This precious species is a small butterfly with a mere 2.5-2.9 cm wingspan. The dorsal forewing and hindwing surfaces have wide black margins that surround a rich, yellowish-orange-brown patch. This little creature is completely dependent on Antelope Brush for its existence as it is the only place where the Behr’s lays its eggs and thus, it is the only food source for its larvae. With the threat of destruction of its fragile habitat, there is surely an imminent danger of its decline. This pretty, little butterfly is listed as endangered.

Gypsy Cuckoo Bumble Bee:

A medium-sized bumble bee, the yellow and black Gypsy Cuckoo, being void of a worker caste, takes over the nests of other bumble bees resulting in the workers of those species rearing the Gypsy’s young. It is thought that the Gypsy is impacted by several factors including host bee decline (possibly due to habitat modifications and destruction); climate change; pesticides and invasive non-native bee species. Given these serious issues, this brightly coloured bumble bee is considered endangered.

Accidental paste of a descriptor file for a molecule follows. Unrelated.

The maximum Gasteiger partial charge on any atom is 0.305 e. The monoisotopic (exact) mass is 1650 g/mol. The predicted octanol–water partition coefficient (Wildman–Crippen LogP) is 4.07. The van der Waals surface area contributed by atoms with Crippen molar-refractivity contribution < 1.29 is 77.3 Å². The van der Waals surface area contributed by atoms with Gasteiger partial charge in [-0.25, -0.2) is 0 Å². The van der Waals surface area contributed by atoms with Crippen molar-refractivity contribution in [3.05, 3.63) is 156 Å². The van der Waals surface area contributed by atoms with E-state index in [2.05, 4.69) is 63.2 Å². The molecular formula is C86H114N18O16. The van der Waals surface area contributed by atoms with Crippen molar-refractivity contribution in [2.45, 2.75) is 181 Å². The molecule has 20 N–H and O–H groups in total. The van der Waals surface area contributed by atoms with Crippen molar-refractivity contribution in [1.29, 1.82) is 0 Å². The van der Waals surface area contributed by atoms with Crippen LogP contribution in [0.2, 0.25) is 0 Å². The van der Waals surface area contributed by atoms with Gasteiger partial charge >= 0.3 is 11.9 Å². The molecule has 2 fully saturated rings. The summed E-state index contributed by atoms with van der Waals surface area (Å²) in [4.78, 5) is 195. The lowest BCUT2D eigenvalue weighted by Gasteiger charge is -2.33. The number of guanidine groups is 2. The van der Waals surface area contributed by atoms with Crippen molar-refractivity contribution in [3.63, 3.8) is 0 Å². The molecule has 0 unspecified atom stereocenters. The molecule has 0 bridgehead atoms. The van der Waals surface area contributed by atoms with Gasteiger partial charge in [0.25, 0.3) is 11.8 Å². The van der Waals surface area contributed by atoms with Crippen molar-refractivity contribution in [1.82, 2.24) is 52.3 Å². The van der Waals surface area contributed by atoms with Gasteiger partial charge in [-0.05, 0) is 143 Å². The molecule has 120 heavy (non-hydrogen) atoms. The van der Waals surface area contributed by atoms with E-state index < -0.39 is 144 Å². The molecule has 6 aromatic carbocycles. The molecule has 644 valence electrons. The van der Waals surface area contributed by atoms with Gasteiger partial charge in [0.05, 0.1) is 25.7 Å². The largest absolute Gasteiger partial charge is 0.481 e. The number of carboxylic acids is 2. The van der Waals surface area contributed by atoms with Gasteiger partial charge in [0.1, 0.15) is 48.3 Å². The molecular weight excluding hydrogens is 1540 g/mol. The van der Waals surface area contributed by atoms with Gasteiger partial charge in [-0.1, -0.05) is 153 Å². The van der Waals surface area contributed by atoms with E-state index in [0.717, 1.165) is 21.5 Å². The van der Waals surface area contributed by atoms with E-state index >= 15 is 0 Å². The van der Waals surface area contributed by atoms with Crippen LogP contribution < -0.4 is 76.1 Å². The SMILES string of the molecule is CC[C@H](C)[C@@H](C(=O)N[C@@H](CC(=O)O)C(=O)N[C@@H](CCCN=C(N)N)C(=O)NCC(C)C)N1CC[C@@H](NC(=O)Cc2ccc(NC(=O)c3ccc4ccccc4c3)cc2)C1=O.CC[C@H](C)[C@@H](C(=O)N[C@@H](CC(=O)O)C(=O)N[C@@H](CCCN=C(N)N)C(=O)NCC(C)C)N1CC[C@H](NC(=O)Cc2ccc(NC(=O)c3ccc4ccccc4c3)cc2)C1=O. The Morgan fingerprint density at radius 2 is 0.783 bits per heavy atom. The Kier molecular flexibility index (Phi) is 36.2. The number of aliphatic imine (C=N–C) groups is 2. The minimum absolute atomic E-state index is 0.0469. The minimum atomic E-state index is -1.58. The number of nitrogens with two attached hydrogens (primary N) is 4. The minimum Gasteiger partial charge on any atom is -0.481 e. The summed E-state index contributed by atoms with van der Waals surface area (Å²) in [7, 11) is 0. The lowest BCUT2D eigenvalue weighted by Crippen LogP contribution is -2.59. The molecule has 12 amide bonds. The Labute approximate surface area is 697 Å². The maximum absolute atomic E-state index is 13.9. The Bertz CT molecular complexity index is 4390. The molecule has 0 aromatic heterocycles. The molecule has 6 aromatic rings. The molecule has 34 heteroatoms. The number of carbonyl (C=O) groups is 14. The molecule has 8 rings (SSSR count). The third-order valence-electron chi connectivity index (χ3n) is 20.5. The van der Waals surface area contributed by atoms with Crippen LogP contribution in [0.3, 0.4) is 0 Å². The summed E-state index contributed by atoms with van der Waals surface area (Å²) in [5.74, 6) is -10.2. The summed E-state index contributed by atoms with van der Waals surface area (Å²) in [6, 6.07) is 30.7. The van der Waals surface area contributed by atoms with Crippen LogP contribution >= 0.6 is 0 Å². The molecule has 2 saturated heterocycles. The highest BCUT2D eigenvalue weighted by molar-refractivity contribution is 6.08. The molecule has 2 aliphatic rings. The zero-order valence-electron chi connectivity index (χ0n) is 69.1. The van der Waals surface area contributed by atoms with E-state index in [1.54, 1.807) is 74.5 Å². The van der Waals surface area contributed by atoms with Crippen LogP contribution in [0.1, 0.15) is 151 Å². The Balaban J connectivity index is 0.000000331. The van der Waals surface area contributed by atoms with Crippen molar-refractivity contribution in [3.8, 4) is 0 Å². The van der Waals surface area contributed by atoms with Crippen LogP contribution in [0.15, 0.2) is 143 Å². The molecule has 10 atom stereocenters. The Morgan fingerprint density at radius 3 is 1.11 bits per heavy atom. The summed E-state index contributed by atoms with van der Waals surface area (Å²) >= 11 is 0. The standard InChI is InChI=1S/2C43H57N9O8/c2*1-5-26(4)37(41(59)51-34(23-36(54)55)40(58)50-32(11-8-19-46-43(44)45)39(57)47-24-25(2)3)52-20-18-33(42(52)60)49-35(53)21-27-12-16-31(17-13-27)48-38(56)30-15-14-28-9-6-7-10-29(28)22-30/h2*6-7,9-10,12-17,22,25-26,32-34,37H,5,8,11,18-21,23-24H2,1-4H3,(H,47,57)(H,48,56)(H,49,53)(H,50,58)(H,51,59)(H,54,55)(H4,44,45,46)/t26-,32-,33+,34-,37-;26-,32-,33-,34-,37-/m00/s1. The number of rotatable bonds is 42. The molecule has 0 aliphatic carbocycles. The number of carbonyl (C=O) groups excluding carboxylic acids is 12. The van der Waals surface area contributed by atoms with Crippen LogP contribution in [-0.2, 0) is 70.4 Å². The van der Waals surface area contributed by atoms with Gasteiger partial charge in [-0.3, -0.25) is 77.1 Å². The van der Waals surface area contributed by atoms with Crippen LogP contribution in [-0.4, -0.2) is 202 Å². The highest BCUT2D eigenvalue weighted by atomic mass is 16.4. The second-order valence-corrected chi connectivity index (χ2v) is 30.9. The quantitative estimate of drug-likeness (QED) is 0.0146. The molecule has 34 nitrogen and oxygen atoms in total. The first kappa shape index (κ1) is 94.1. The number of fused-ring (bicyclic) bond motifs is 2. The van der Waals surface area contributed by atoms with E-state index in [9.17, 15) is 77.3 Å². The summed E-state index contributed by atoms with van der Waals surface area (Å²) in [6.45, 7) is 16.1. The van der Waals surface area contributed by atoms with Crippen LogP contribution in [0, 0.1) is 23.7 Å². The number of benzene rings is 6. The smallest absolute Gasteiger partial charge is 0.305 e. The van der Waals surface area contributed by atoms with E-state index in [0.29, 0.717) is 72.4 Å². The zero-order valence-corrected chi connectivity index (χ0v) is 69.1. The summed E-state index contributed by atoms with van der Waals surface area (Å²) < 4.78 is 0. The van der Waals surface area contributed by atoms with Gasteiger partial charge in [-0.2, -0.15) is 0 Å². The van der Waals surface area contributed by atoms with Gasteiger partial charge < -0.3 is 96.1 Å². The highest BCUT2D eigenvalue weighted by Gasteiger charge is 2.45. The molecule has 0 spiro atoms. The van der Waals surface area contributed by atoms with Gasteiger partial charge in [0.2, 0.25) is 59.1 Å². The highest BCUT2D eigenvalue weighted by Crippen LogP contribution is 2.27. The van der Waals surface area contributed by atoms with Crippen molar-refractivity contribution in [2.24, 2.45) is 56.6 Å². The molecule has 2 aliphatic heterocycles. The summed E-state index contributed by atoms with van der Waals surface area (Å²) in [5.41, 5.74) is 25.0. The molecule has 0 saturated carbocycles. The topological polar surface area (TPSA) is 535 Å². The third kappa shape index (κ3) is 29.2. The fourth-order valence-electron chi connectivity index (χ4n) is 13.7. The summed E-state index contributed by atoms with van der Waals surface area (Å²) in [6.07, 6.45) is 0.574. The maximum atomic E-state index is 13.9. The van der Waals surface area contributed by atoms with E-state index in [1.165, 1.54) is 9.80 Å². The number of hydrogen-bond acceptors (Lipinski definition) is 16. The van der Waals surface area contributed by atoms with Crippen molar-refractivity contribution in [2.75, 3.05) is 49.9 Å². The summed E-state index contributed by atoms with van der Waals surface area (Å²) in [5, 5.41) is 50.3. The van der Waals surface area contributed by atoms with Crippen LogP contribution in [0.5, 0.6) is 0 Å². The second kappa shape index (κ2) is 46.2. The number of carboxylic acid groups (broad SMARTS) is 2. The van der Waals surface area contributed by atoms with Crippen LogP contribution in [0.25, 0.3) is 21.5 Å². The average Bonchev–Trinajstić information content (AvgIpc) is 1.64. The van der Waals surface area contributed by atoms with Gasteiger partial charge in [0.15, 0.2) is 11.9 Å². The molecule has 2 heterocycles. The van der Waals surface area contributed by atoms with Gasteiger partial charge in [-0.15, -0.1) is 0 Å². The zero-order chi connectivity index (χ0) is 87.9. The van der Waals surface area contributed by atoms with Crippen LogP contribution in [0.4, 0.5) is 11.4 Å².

Nine Spotted Lady Beetle:

This tiny insect with pale orange to red wings and black central stripe generally sports nine spots, hence its name. Possible threats to this species include interactions with non‑native species; direct and indirect effects of agriculture pesticides and habitat loss through urban expansion, farmland abandonment and other human disturbances. While there are apparently no laws in Canada that protect the Nine‑spotted Lady Beetle, it is nonetheless, listed as endangered.

And Including – Arrowleaf Balsamroot:

Indigenous to the southern interior of British Columbia, this colourful plant covers the hillsides of the Okanagan Valley every spring. The single sunflower-like bloom rises on individual stalks. The name is derived from the shape of the leaves and fragrant balsam/resin in its roots.


I hope that you find my endangered species art of importance in reinforcing the need to protect and preserve our wild species and spaces and that you will consider supporting our Canadian wildlife and their fragile habitats through an acquisition of a ‘Shadows in the Brush Lands’ product (or any item in my dedicated art line). Display your special Artscapes By Sherry Hayes Endangered Species giclee print with pride, knowing that you are part of a movement that supports and protects our beautiful Canadian Endangered Species.

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Together We CAN… For The Love Of All Things Nature